The vaccine for yellow fever is also required for all travellers who arrive from countries in Africa and the Americas where the disease is endemic. Yellow fever has been reported in Cuzco, San Martín, Loreto, Pasco, Amazonas, Ancash, Ayacucho, Huánuco, Junín, Madre de Dios, Puno and Ucayali. More information is available from the Vaccination Center Perú].

Hepatitis B vaccine is recommended for travelers who believe they might have sex in the nation, especially if the visit is for more than 6 months.

The rabies vaccine is recommended for travelers who could have close contact with infected animals while not in range of a hospital, but if you are bitten, get medical help as soon as feasible in any case, as the prophylactic rabies vaccine is not sufficient to prevent a rabies infection, which is almost always fatal once symptoms start.

Two doses of the measles/mumps/rubella (MMR) are recommended for all travellers who have not received this vaccine before.

A tetanus/diphtheria booster is recommended every 10 years.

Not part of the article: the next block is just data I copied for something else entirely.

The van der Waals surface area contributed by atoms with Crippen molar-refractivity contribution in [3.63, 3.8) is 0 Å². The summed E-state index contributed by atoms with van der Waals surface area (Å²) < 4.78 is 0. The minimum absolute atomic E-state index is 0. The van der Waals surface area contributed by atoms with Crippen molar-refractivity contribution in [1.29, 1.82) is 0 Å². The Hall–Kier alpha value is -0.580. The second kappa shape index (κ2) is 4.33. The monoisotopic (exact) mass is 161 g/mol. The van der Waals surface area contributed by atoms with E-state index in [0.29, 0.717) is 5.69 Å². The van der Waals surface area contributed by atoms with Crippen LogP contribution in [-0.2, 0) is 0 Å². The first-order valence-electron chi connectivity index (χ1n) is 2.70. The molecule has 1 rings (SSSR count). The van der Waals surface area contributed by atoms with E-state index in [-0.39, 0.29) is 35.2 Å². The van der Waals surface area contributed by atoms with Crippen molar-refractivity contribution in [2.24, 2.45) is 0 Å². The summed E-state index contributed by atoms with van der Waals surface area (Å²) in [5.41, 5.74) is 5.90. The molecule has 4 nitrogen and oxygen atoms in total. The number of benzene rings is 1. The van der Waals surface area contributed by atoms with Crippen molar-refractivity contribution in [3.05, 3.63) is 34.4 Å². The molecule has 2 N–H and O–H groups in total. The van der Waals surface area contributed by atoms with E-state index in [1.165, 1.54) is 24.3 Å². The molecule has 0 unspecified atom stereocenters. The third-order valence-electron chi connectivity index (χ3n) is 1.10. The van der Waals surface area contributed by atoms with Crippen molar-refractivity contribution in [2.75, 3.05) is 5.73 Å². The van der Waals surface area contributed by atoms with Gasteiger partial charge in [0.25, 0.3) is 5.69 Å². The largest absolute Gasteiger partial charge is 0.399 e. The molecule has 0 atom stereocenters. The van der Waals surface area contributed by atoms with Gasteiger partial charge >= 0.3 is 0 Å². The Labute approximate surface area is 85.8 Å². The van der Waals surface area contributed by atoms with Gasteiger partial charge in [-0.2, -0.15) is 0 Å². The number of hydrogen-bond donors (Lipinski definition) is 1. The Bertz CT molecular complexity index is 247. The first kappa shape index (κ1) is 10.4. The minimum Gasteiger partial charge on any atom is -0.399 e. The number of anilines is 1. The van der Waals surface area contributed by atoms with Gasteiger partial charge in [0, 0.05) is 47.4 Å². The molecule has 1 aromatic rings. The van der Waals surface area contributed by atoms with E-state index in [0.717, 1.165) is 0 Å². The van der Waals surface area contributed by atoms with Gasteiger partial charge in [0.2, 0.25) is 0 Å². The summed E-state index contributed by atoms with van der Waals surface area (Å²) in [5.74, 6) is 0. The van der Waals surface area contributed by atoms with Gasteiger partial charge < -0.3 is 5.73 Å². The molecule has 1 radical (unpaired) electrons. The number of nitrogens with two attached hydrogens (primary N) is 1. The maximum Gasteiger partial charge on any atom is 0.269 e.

For more information, see our article on infectious diseases and consult a doctor.

Malaria is present in parts of Peru. There is no risk of malaria in the big cities like Lima and surrounding areas or in areas above the 1500 m (4,921 ft). However, you could be at risk: (1) on the coast north of the nation (Tumbes, Piura, Lambayeque); (2) in the Amazon region: Loreto department (Iquitos), San Martin, Ucayali, Just as Amazon (chachapoyas), Cajamarca (Jaen). There have also been reported cases of malaria in Cuzco Department (Province of Concepción away from the tourist area of Machu Picchu) and Madre de Dios. Take appropriate precautions — and if advised by a physician, prophylactic medications — if you plan to visit these areas.